The third book aptly named Why answers the smallest questions arising in children’s minds, ranging from “why are some animals so big and so small?’ to “why does my skin wrinkle in the tub?” and a myriad others.

The best part about these books is that they are a treasure chest of knowledge compiled at the most basic level by the Nat Geo Kids team who painstakingly put together all illustrations and photographs. This is one collection to be cherished forever!

All in all, a perfect gift for kids aged 4+.

Book Review | Mera Parivaar (Hindi)

Author(s): Arshi Naaz, Kuldeep Sandhu and Susheela
Illustrator: Rajeev Verma ‘Banjara’

A Level 1 book in Hindi by Pratham Publications, Mera Parivaar or my family is about the various members of a family in India. As a level 1 book, it is a perfect book for children to begin reading books with the help of elders – more importantly to improve listening and comprehension skills.

Mera Parivaar is about a small girl called Tuktuk who introduces her not-so-small, yet big family. Her family comprises of her mother, father, brother, sister, maternal and paternal grandparents, aunts and uncles, younger cousins and a small pet dog Bujo.

Authors Arshi Naaz, Kuldeep Sandhu and Susheela have kept up the narration alive through the main character Tuktuk. Illustrator Rajeev Verma has sketched all the members of a typical joint family in India quite well.

All of us have at some point grown up in a joint family at some point of time. Annual family reunions used to be a ritual every summer vacation for most growing up in the 80s and 90s, and even until recent. This book is great for tiny tots to understand each relationship quite well.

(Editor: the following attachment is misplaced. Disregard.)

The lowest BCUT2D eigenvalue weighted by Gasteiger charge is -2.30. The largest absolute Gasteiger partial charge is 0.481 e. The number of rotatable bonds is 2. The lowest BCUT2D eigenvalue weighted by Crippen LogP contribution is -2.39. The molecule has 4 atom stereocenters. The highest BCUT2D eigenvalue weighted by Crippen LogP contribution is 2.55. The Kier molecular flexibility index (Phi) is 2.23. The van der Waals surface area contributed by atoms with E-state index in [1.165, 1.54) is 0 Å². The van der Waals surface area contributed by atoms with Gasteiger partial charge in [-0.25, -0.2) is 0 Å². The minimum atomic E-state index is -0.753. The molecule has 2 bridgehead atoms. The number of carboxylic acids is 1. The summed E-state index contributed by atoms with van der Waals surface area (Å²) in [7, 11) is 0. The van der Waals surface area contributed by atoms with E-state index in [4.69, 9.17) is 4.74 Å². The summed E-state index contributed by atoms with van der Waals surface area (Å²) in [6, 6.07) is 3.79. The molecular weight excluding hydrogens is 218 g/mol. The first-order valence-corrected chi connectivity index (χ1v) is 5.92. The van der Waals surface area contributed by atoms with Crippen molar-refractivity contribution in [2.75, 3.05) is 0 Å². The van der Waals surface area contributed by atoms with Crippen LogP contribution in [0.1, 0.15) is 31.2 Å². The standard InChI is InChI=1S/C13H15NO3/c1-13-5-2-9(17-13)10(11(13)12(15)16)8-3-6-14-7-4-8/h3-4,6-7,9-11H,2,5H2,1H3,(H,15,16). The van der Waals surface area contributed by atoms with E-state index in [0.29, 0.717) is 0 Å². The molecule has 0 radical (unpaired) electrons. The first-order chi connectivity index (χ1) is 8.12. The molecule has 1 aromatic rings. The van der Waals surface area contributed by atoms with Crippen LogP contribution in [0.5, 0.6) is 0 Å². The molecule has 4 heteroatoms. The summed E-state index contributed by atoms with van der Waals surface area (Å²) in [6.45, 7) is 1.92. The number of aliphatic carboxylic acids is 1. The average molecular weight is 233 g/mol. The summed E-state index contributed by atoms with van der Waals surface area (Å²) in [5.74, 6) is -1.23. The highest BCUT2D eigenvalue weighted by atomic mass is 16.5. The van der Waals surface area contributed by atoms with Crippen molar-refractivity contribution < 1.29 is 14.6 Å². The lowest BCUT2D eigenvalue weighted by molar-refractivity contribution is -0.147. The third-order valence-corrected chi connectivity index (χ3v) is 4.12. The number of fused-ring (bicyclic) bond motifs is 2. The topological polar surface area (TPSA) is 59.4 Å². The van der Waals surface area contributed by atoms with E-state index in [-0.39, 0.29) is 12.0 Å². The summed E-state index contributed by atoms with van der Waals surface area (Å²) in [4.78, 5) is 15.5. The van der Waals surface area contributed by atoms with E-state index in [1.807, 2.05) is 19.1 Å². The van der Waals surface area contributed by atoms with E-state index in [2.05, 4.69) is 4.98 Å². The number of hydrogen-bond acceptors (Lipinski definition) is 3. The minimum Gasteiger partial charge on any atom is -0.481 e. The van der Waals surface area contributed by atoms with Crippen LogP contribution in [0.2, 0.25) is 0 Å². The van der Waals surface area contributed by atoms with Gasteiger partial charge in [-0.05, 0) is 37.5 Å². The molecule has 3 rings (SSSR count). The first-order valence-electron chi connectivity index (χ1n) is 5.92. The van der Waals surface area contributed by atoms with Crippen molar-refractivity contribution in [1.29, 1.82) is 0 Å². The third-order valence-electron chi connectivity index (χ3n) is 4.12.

Apt for kids aged 3+.

Book Review | Gajapati Kulapati Chapaakkk Dadhomm (Hindi)

After his big sneeze in Gajapati Kulapati (
and his booming gurrburroomm in Gajapati Kulapati Gurrburroomm ( after consuming tonnes of food, it is now time to see a playful Gajapati leap and splash around in water in the third book Gajapati Kulapati Kalabalooosh/ Gajapati Kulapati Chapaakkk Dadhomm (Hindi). The book has been translated into simple-to-understand Hindi. So what happens when a jumbo takes that giant leap into the water? A comical scene describing where all the animals and kids (who come to cool off in the village pond) land right after the naughty jumbo decides to take a plunge in the cool waters.

Tiny tots will fall in love with the cute illustrations by Ashok Rajagopalan. His narrative’s repetitive and rhythmic format helps take the story forward, describing each character’s reactions in detail. One can almost imagine oneself as a character in the story. He has made narration extremely simple for kids to understand and narrate the story on their own too.

Apt for kids aged 2+, this book is perfect to read aloud to tiny tots!

Book Review | Amma Tell Me About Krishna

Author: Bhakti Mathur
Illustrator: Maulshree Somani

This is the part 1 in the Krishna Trilogy written by Bhakti Mathur. Amma Tell Me About Krishna is a part of the Amma Tell Me series of books where a boy called Klaka loves hearing stories on every Indian culture and festival celebrated in India. In this trilogy too, the author has chosen Klaka as a listener and his mom as a narrator of this age old mythological tales from Krishna’s birth to his adulthood.

Illustrator Maulshree Somani’s beautifully sketched story of Krishna’s birth, supported by Bhakti Mathur’s excellent yet simple narration of this age-old mythological tale, is sure to touch your child’s heart.

It is the Janmashtami festival and Klaka has enjoyed watching preparations in the temple for the birth of Krishna. He has witnessed the traditional dahi handi – a sport played by boys who form a pyramid and compete to break a mud pot hung at a height.

The revelry and colours splashed across his community has left little Klaka enthralled and curious. He wants to know more about why Janmashtami is celebrated and Krishna. So Amma begins to narrate the story of Krishna to Klaka and his sister.

A lovely book to read aloud by kids aged 3 years and above.